“[A]s we approach the end of 2009 and move into 2010, the capital markets have shown once again that they do have an appetite for risk and I do believe that if the industry needed to raise the sums that it raised in the wake of Katrina, or the wake of September 11th— where the industry raised on the order of $25 to $30 billion plus after each one of those events within a short span of time– it would be able to do it today. Maybe at somewhat higher costs, and maybe not quite as quickly, but it would be able to do it.”
That, he says, is a big change from a year ago, in the fourth quarter of 2008 or even in the first quarter of 2009, where credit markets and capital markets were effectively frozen and it would have been very difficult for the industry to raise much capital on short notice at reasonable terms.
“So, we did dodge a bullet,” he said.
As nation’s economic recovery unfolds, it is likely to be uneven across the country and within markets, presenting both challenges and opportunities for the property/casualty insurance industry, according to the insurance industry economist.
Hartwig believes the recovery is real. There are encouraging signs including slight growth in the gross domestic product (GDP) and a slowdown in unemployment claims. The economy still needs more time to recover from what has been a very deep recession.
Hartwig noted that the recovery has taken hold first on Wall Street more than anywhere else.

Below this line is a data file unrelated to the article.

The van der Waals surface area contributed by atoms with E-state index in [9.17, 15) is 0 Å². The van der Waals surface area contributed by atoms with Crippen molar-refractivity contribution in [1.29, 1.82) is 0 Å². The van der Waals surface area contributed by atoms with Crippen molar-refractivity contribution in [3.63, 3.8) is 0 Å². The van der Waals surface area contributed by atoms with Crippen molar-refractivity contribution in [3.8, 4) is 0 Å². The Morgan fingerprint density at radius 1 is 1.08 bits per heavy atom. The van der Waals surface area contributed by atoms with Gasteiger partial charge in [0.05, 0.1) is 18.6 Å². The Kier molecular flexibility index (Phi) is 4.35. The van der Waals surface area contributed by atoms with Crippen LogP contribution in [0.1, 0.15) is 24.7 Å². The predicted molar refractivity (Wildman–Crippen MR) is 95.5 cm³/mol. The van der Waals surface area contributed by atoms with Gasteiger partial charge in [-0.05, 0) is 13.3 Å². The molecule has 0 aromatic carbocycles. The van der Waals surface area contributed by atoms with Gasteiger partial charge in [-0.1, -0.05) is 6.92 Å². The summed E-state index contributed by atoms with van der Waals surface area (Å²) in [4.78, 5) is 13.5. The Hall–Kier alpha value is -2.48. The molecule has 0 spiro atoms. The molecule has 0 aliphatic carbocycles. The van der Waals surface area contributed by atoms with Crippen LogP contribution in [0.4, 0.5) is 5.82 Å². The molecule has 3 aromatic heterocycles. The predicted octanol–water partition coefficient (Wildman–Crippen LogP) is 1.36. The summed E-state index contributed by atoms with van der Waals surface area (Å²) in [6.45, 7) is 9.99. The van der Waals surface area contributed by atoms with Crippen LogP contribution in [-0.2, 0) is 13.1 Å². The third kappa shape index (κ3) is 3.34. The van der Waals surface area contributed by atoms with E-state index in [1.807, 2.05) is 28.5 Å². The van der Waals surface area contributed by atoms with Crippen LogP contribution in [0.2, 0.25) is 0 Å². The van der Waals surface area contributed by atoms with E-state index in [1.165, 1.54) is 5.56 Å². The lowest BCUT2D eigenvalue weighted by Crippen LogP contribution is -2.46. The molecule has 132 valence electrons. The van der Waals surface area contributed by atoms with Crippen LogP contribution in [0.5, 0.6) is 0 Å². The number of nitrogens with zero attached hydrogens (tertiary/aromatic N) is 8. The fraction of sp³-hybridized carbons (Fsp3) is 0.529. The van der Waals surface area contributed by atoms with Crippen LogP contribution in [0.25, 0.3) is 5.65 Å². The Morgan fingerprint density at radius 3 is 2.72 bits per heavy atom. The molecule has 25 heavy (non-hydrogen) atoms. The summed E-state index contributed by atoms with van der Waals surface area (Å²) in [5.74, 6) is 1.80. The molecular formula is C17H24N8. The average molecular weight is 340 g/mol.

“We’ve seen the stock market up more than 50 percent since it’s March lows. We’re starting to see banks and insurance companies report profits whereas a year ago they were reporting significant losses,” Hartwig said.
Yet there is a disconnect between Wall Street and Main Street.
“We’re seeing a lot of bankruptcies of small and medium sized businesses. We’re seeing difficulty for small businesses that want to expand or hire new workers to obtain credit from banks,” he said.
According to Hartwig, employment typically lags behind Wall Street and other indicators for a quarter or two before it begins to improve.
“So if the recession officially ended at the end of June or the end of July, we could expect the unemployment rate to continue to rise through the first quarter of next year and potentially into the early part of the second quarter, ” he said.
What’s happening on Wall Street versus Main Street is not the only gap. Just as some parts of the country were harder hit by the recession, some regions will be slower to recover than others, according to the III leader.